ESCR Environmental Tension Crack Resistance Tests

ESCR Environmental Tension Cracking Resistance Test Laboratory

Environmental Stress Cracking (ESC) is one of the most common causes of unexpected fragilities of currently known thermoplastic (especially amorphous) polymers. Environmental stress cracking can account for approximately 15-30 of all plastic component failures in service.

ESC and polymer resistance (ESCR) to ESC. Research shows that the exposure of polymers to liquid chemicals tends to accelerate the brazing process, and the madness starts at much lower stresses than the stresses that cause airborne cracking. The effect of tensile stress or an abrasive fluid alone will not be sufficient to cause failure, but in ESC, the initiation and growth of a crack is due to the combined effect of stress and an abrasive environmental fluid.

The fact that this stress cracking does not break the polymer bonds is slightly different from polymer degradation. Instead, it breaks the secondary connections between the polymers. They break when mechanical stresses cause small cracks in the polymer and spread rapidly under harsh environmental conditions. It has also been found that catastrophic failure under stress may occur due to the attack of a reagent capable of attacking the polymer in an unstretched state.

Metallurgists typically use the term Stress corrosion crack or Environmental stress break to describe such a failure in metals.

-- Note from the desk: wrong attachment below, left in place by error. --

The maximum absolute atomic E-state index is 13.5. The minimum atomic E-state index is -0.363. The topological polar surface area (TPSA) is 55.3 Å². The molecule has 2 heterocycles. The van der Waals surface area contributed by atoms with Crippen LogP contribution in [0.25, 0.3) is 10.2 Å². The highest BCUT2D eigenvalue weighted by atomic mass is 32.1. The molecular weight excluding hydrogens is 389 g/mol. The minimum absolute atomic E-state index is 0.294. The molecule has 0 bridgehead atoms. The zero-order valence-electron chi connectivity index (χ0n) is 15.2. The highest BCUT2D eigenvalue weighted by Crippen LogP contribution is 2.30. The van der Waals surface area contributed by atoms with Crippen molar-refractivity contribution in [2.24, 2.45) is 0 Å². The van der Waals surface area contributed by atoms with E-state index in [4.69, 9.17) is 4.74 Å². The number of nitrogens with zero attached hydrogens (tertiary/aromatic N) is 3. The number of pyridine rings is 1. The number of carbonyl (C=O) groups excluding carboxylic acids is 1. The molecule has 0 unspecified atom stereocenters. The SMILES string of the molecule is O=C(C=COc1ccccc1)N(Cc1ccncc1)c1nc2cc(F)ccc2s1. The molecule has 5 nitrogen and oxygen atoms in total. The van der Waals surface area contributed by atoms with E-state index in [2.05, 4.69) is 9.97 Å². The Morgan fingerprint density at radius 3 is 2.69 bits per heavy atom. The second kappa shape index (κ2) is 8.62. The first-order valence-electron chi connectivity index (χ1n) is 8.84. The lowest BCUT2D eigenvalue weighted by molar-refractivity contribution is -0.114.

Although the ESC phenomenon has been known for decades, the research has not predicted such a failure for all environments and for all types of polymers. Some scenarios are well known, documented or predictable, but there is no complete reference to all combinations of stress, polymer and media. The ESC ratio depends on many factors such as chemical structure, bonding, crystallinity, surface roughness, molecular weight and residual stress of the polymer. It also depends on the chemical structure and concentration of the liquid reagent, the temperature of the system and the strain rate.

There are various views on how certain reagents behave in stressed polymers. Since ESC is generally seen in amorphous polymers rather than semi-crystalline polymers, theories related to ESC mechanism generally revolve around fluid interactions with amorphous regions of polymers. Such a theory is that the liquid diffuses into the polymer and causes swelling which increases the chain mobility of the polymer. The result is a reduction in yield stress and glass transition temperature (Tg), as well as plasticization of the material leading to lower stress and perforation in the strains. A second view is that the liquid can reduce the energy required to create new surfaces in the polymer by wetting the surface of the polymer, and thus may help create voids which are considered to be very important in the early stages of caries formation.

Once a polymer has cracked, this creates an easy propagation path so that environmental cracking can continue and the cracking process can be accelerated.
Chemical compatibility between the environment and the polymer governs the amount that the environment causes the polymer to swell and plasticize.
The effects of ESC are reduced when the crack growth rate is high. This is primarily because the liquid cannot keep up with the growth of the crack.

A number of different methods are used to evaluate the resistance of the polymer to environmental stress cracking. A common method in the polymer industry is the use of Bergen jig, which exposes the sample to variable stress during a single test. The results of this test show the critical stress for cracking using only one sample. Another commonly used test is the "Bell Telephone" test, where the bent strips are exposed to the liquids of interest under controlled conditions.

Environmental Tension Crack Resistance You can work with our laboratory EUROLAB for ESCR tests.